10. You are responsible for your own retirement. You will need to find a way to pay your bills without income from working in retirement. Beyond that, perhaps for the first time, you are now in charge of your own life. You no longer answer to a boss and are no longer tied down by family responsibilities. And so the most important truth of all is that the retirement you get is the retirement you’ve prepared for. Retirement is, literally, a once-in-a-lifetime opportunity. So go ahead and make the most of it.

Original Source: https://money.usnews.com/money/blogs/on-retirement/articles/2018-05-10/10-truths-about-retirement

Original Author: Tom Sightings

Original Date: May 10 2018

Medicare Supplemental Insurance Plans Available in Michigan

Michigan Medicare enrollees who are signed up for Original Medicare, Part A and Part B, may find that not all their health care expenses are covered.  To cover the gaps that are left with Medicare Michigan participants can choose to enroll in one of ten different Medicare Supplemental Insurance Plans, otherwise known as Medigap.  These expenses can include copayments, coinsurance, deductibles, and other extra healthcare expenses.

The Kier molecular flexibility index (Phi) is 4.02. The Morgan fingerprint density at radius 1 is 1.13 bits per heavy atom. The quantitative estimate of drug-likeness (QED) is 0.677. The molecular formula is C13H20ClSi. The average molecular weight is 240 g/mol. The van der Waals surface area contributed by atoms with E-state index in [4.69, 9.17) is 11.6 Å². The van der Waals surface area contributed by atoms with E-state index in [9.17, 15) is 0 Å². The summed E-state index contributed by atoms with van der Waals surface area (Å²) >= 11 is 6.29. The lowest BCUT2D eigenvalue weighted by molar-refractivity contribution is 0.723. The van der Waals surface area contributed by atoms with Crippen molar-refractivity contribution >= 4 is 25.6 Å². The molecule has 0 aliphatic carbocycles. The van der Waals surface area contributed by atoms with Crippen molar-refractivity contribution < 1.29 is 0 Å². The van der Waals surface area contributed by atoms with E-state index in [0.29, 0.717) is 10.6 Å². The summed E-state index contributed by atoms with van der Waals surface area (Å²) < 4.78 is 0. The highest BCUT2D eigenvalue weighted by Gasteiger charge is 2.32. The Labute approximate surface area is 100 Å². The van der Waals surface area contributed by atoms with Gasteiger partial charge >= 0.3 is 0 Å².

It is best to enroll in Medigap insurance plans during your six-month open enrollment period which begins the first day of the month you turn sixty-five and are enrolled in both Medicare Part A and Part B.  During this period, if you have any medical problems, you are still able to sign up for Medicare supplemental insurance plans in Michigan.  There is no medical underwriting required during the open enrollment period, premiums are not based on pre-existing conditions, and choosing a plan is completely up to you.

Once the six-month open enrollment period has lapsed, you may still apply for Medicare supplemental insurance plans however during this period you may be required to undergo medical underwriting, pay higher premiums, and can be denied coverage based on pre-existing conditions.

Comparing Medicare Supplemental Insurance Plans in Michigan

Michigan Medicare supplemental insurance plans costs may vary a great deal depending on the insurance company it is purchase through and where you are located.  Medigap benefits, no matter where the insurance is purchased, are the same.  Medigap Plan A from Blue Cross is the same coverage you will receive from Medigap Plan A from Humana.  To determine what Medigap plan is best for you do a comparison between plans to evaluate which plan is the best for your healthcare needs and budget.